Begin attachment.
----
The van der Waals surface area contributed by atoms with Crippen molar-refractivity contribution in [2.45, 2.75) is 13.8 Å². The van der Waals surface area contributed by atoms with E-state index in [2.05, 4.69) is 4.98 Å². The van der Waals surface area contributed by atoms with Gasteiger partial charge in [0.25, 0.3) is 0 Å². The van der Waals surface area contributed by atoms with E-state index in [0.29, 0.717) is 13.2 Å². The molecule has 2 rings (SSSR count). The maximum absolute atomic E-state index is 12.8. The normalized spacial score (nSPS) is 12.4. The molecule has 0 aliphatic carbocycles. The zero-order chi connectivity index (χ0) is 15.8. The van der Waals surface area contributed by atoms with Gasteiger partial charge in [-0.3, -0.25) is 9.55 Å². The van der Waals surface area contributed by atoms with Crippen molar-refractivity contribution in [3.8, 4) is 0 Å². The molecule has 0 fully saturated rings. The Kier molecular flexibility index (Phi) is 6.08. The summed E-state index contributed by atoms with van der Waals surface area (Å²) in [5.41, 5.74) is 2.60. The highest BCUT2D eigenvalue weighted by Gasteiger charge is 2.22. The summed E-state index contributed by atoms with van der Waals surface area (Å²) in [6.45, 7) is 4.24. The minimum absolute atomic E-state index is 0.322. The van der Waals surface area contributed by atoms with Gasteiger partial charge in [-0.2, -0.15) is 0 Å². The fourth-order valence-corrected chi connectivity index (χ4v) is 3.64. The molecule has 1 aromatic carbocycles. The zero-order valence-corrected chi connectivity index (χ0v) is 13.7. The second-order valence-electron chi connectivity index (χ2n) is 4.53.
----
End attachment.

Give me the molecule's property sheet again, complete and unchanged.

The van der Waals surface area contributed by atoms with Crippen molar-refractivity contribution in [2.45, 2.75) is 13.8 Å². The van der Waals surface area contributed by atoms with E-state index in [2.05, 4.69) is 4.98 Å². The van der Waals surface area contributed by atoms with Gasteiger partial charge in [0.25, 0.3) is 0 Å². The van der Waals surface area contributed by atoms with E-state index in [0.29, 0.717) is 13.2 Å². The molecule has 2 rings (SSSR count). The maximum absolute atomic E-state index is 12.8. The normalized spacial score (nSPS) is 12.4. The molecule has 0 aliphatic carbocycles. The zero-order chi connectivity index (χ0) is 15.8. The van der Waals surface area contributed by atoms with Gasteiger partial charge in [-0.3, -0.25) is 9.55 Å². The van der Waals surface area contributed by atoms with Crippen molar-refractivity contribution in [3.8, 4) is 0 Å². The molecule has 0 fully saturated rings. The Kier molecular flexibility index (Phi) is 6.08. The summed E-state index contributed by atoms with van der Waals surface area (Å²) in [5.41, 5.74) is 2.60. The highest BCUT2D eigenvalue weighted by Gasteiger charge is 2.22. The summed E-state index contributed by atoms with van der Waals surface area (Å²) in [6.45, 7) is 4.24. The minimum absolute atomic E-state index is 0.322. The van der Waals surface area contributed by atoms with Gasteiger partial charge in [-0.2, -0.15) is 0 Å². The fourth-order valence-corrected chi connectivity index (χ4v) is 3.64. The molecule has 1 aromatic carbocycles. The zero-order valence-corrected chi connectivity index (χ0v) is 13.7. The second-order valence-electron chi connectivity index (χ2n) is 4.53.